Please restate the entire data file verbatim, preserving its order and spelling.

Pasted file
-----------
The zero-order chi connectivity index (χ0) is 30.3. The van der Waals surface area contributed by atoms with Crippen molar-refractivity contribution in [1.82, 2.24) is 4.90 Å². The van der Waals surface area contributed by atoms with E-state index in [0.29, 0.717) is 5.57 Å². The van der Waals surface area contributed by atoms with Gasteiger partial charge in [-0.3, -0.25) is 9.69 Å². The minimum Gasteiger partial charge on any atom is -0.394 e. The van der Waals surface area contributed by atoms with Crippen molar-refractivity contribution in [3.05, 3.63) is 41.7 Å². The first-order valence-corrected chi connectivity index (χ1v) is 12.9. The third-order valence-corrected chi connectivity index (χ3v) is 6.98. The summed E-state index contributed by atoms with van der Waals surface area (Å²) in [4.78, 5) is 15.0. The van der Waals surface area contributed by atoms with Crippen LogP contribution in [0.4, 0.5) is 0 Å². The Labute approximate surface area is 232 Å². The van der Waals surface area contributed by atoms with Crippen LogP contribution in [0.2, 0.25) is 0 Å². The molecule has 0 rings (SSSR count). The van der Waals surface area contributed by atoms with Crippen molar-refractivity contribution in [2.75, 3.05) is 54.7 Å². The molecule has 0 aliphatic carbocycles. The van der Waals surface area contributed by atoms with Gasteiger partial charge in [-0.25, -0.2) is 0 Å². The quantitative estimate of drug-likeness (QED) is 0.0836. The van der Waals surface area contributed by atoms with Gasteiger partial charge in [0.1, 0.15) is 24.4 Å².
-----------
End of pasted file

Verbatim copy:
The zero-order chi connectivity index (χ0) is 30.3. The van der Waals surface area contributed by atoms with Crippen molar-refractivity contribution in [1.82, 2.24) is 4.90 Å². The van der Waals surface area contributed by atoms with E-state index in [0.29, 0.717) is 5.57 Å². The van der Waals surface area contributed by atoms with Gasteiger partial charge in [-0.3, -0.25) is 9.69 Å². The minimum Gasteiger partial charge on any atom is -0.394 e. The van der Waals surface area contributed by atoms with Crippen molar-refractivity contribution in [3.05, 3.63) is 41.7 Å². The first-order valence-corrected chi connectivity index (χ1v) is 12.9. The third-order valence-corrected chi connectivity index (χ3v) is 6.98. The summed E-state index contributed by atoms with van der Waals surface area (Å²) in [4.78, 5) is 15.0. The van der Waals surface area contributed by atoms with Crippen LogP contribution in [0.4, 0.5) is 0 Å². The Labute approximate surface area is 232 Å². The van der Waals surface area contributed by atoms with Crippen LogP contribution in [0.2, 0.25) is 0 Å². The molecule has 0 rings (SSSR count). The van der Waals surface area contributed by atoms with Crippen molar-refractivity contribution in [2.75, 3.05) is 54.7 Å². The molecule has 0 aliphatic carbocycles. The van der Waals surface area contributed by atoms with Gasteiger partial charge in [-0.25, -0.2) is 0 Å². The quantitative estimate of drug-likeness (QED) is 0.0836. The van der Waals surface area contributed by atoms with Gasteiger partial charge in [0.1, 0.15) is 24.4 Å².